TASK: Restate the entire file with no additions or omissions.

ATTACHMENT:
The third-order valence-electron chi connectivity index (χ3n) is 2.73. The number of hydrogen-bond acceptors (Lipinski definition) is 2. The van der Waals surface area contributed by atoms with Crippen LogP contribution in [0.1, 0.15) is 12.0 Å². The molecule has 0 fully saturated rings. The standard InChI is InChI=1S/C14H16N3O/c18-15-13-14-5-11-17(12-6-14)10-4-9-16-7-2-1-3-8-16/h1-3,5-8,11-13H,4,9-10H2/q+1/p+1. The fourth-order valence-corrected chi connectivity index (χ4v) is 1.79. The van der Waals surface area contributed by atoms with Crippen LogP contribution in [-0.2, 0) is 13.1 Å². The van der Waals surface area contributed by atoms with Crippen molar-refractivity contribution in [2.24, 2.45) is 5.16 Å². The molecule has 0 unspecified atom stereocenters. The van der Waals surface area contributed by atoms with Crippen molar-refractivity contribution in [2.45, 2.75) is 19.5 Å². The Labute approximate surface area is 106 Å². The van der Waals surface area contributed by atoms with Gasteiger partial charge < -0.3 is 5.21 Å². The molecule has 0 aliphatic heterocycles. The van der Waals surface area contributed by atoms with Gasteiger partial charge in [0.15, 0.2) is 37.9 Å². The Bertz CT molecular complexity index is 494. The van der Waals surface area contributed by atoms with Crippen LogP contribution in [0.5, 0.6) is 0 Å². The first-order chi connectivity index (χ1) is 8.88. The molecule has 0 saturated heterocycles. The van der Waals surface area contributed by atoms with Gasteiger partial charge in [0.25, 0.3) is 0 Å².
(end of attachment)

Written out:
The third-order valence-electron chi connectivity index (χ3n) is 2.73. The number of hydrogen-bond acceptors (Lipinski definition) is 2. The van der Waals surface area contributed by atoms with Crippen LogP contribution in [0.1, 0.15) is 12.0 Å². The molecule has 0 fully saturated rings. The standard InChI is InChI=1S/C14H16N3O/c18-15-13-14-5-11-17(12-6-14)10-4-9-16-7-2-1-3-8-16/h1-3,5-8,11-13H,4,9-10H2/q+1/p+1. The fourth-order valence-corrected chi connectivity index (χ4v) is 1.79. The van der Waals surface area contributed by atoms with Crippen LogP contribution in [-0.2, 0) is 13.1 Å². The van der Waals surface area contributed by atoms with Crippen molar-refractivity contribution in [2.24, 2.45) is 5.16 Å². The molecule has 0 unspecified atom stereocenters. The van der Waals surface area contributed by atoms with Crippen molar-refractivity contribution in [2.45, 2.75) is 19.5 Å². The Labute approximate surface area is 106 Å². The van der Waals surface area contributed by atoms with Gasteiger partial charge < -0.3 is 5.21 Å². The molecule has 0 aliphatic heterocycles. The van der Waals surface area contributed by atoms with Gasteiger partial charge in [0.15, 0.2) is 37.9 Å². The Bertz CT molecular complexity index is 494. The van der Waals surface area contributed by atoms with Crippen LogP contribution in [0.5, 0.6) is 0 Å². The first-order chi connectivity index (χ1) is 8.88. The molecule has 0 saturated heterocycles. The van der Waals surface area contributed by atoms with Gasteiger partial charge in [0.25, 0.3) is 0 Å².